The first quarter research and tracking report must start with highlighting the new additions to the Mara Elephant Project Research Department team. In January, we welcomed David Kimanzi (pictured left), a GIS specialist, that will be working closely with Wilson Sairowua and Dr. Jake Wall to collect new spatial layers, manage MEP’s EarthRanger platform, monitor all collared elephants, and produce cartographic and analytical outputs from our growing conservation datasets. Alongside Kimanzi joining MEP as the new data and reporting manager, Wilson Sairowua was promoted to director of conservation. We also officially launched a ‘long-term monitoring’ (LTM) team and hired four new team members, Vincent, Sarafina, Fintan and John. This team is equipped with a dedicated Toyota Landcruiser and is working on fulfilling two objectives: 1) individual-based sightings and re-identification of elephants across the Mara, and 2) regular, ground-based census of elephants along fixed routes within the conservancies and protected areas. They spent two weeks doing basic training alongside the spatial mapping team and learned about the various data systems in use by MEP such as EarthRanger, Cybertracker, ER Track, Njia and ElephantBook. They also undertook first-aid training and asset training to be able to operate alongside MEP’s ranger teams when needed.
The new MEP LTM team.
We wanted to highlight a very good article recently released by Joseph Ogutu and collaborators on the fencing situation. MEP’s fence data is becoming increasingly important in tackling this growing environmental issue and to that point, MEP’s three field assistants mapping fences, roads and landcover ground-truthing points recorded a total of 694 km of fences and 569 LCC points in the first quarter.
In the first quarter, Kenya Wildlife Service (KWS) and MEP welcomed two new collared elephants to our monitoring program. On March 14, KWS and MEP collared Clara (pictured left) who is part of a herd of over 50 elephants located along the Sand River, which runs between two key MEP and KWS operational areas, the Loita Hills and the Maasai Mara National Reserve. Clara was collared at Ilkerin-Loita and a few days after her collaring, she crossed the Sand River and streaked towards the Kenya-Tanzania border. The second female elephant candidate, Josephine, was collared in the Shompole area in a herd of over 100 elephants. We hope that Josephine will help us to better understand elephant movment between the Loita Forest and the Sourthern Rift. KWS and MEP also re-collared Chelsea who was spotted the first week of January by the Olkinyei Conservancy rangers with a wound on her side. On January 8, Chelsea was successfully darted and treated by KWS Vet Dr. Rono from the KWS HQ in Nairobi for a wound on her side that was obtained from a spear and was fitted with a new collar.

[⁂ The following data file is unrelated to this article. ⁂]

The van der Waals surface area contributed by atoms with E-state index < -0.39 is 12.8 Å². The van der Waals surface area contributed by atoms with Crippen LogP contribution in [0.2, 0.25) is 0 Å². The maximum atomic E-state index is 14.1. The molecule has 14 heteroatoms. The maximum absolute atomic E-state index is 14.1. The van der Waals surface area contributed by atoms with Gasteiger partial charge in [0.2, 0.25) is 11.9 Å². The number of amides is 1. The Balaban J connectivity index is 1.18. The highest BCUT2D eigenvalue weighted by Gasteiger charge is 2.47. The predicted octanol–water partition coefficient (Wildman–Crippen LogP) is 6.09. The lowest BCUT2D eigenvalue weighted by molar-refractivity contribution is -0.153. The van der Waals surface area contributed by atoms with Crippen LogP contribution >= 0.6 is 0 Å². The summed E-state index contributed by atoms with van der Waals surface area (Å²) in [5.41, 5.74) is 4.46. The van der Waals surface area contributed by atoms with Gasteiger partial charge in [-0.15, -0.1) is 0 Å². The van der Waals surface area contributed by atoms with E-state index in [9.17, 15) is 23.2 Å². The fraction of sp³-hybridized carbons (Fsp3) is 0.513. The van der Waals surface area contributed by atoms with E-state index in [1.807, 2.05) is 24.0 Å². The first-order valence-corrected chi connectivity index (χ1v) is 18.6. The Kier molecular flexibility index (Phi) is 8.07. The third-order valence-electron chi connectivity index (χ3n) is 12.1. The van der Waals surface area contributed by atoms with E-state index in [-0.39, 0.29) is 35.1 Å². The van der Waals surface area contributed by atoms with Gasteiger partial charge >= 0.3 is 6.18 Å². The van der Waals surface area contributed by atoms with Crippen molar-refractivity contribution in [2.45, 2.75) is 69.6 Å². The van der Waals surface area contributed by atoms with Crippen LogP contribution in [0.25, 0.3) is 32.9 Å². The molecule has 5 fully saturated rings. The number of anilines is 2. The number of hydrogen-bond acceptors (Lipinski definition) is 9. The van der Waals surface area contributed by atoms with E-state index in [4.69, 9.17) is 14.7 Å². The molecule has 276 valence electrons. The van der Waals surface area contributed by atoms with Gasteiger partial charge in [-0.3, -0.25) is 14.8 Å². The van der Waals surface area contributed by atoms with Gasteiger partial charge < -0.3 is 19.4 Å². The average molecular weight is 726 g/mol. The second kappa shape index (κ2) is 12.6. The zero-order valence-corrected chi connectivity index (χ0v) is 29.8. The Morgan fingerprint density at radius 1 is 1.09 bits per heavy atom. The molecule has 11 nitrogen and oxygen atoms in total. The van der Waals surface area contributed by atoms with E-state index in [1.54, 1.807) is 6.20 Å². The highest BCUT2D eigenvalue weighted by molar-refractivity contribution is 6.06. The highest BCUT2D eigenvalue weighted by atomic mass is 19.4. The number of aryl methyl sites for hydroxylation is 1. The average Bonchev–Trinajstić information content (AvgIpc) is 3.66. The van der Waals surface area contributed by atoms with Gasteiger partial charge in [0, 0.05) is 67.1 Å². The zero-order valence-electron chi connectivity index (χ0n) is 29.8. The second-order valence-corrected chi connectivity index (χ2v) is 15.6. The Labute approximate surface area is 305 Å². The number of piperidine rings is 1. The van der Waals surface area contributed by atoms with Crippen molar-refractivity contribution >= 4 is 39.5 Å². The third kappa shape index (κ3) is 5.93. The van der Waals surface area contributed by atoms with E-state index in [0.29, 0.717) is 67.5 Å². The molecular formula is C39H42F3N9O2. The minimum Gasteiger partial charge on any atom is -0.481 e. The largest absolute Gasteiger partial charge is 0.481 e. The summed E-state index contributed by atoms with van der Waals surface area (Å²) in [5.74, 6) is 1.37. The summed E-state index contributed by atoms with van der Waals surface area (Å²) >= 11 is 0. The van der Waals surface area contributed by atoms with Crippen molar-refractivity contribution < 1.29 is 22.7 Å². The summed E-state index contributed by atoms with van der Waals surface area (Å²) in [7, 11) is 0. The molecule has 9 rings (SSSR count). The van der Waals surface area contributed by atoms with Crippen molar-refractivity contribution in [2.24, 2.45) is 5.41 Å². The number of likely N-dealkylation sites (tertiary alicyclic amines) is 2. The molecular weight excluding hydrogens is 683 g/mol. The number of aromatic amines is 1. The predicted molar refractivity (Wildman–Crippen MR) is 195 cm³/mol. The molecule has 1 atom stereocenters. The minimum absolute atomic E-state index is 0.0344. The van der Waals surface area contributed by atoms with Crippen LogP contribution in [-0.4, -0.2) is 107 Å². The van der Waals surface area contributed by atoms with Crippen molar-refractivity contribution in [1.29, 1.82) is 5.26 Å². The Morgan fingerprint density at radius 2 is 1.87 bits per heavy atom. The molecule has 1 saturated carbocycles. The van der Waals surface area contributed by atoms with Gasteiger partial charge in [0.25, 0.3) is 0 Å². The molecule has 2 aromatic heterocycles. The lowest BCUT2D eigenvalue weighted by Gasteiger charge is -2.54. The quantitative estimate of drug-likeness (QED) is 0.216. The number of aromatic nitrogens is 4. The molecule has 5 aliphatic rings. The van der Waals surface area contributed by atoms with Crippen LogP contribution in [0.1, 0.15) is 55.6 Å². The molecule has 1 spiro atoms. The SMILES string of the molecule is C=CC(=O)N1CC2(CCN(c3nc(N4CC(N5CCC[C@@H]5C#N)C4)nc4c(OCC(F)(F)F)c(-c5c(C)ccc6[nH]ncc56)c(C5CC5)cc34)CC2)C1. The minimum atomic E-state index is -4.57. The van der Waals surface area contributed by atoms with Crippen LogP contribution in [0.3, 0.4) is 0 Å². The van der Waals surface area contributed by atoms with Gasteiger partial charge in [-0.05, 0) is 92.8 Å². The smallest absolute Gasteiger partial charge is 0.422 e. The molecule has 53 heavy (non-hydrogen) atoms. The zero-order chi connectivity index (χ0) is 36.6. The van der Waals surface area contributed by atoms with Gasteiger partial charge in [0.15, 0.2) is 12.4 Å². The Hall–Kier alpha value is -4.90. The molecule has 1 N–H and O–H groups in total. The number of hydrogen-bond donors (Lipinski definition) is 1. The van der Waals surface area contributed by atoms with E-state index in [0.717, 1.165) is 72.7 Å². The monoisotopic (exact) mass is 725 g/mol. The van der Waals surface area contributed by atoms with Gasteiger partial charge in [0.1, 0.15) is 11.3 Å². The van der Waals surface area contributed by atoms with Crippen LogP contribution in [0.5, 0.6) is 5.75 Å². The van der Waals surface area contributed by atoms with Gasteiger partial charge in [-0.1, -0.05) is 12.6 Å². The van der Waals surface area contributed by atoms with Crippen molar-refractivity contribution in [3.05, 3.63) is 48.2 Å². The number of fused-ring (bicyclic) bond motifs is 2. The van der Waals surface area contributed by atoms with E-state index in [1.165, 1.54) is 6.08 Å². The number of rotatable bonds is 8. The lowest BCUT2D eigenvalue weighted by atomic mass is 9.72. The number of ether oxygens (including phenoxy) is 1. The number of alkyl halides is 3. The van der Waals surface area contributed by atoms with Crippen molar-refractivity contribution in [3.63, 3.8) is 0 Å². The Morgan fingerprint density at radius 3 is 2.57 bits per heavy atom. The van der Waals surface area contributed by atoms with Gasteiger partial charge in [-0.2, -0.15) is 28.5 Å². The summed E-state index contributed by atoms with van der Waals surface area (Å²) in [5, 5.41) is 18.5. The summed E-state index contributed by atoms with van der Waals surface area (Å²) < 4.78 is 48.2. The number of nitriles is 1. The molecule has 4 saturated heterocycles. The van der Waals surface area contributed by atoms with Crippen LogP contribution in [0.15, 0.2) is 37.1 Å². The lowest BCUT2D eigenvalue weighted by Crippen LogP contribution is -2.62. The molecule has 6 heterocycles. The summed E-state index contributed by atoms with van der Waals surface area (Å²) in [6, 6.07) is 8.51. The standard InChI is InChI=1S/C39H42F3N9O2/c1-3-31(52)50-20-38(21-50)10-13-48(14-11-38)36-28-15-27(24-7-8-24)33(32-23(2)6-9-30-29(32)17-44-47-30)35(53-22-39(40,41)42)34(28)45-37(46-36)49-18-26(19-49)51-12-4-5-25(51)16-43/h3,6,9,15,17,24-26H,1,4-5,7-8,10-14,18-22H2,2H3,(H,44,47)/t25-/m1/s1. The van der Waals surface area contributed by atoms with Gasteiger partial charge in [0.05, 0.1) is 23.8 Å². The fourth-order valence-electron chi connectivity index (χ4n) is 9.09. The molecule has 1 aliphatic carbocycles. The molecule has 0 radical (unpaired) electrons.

Collared elephant Chelsea’s treatment and collar replacement operation.
During the last week of January, Marc Goss and Dr. Jake Wall used the MEP leased helicopter to aerially monitor Fred, Ivy, Fitz, David, Kegol, Kiambi, Lempiris, Chelsea, Matali, Hannibal, Napoleon and two herds in Olarro Conservancy and the Southern Loita area.
Collared elephant Kiambi with his herd photographed from the MEP leased helicopter.
The rain in the Mara has meant a lot of ripe farms that many of KWS and MEP’s collared elephants have taken advantage of in the first quarter. In February, Ivy was staging during the day with her herd of 20 in Olchoro Conservancy and crossing the Mara River to nearby farms at night. What’s notable is that by March she didn’t crop raid the entire month.
Fred enjoying a good scratch against a tree in February.
Fitz (pictured left) continued with his high crop raiding behavior staging in the forest and then going into farms at night. He and his herd of 60 continued raiding crops around the Nyakweri Forest and breaking geo-fences but MEP’s Alpha team on ground were stationed there to keep him and the community safe. MEP had to deploy the helicopter at one point to move Fitz and his herd back into Dupoto Forest from the western edge of the forest which is experiencing a huge amount of destruction. Hannibal and Napoleon were in the southern slopes of Mt. Suswa at the start of January. They both left the Suswa area and moved about 50 km farther south into Mosiro, where they spent time in unprotected areas. In the second week of January, both bulls left Mosiro at dusk and moved south-west into the riverine thicket of Ewuaso Ngiro to crop raid under the cover of darkness. They broke a geo-fence and whizzed through dense farms in Ewuaso Ngiro South. The crop-raid seemed well strategized starting at around sunset entering the farms at midnight and heading back at the crack of dawn.
Lempiris received vet treatment in late February for a sprained ankle and his speed was low in early March but improved progressively over time and soon he was back to his typical crop raiding behavior.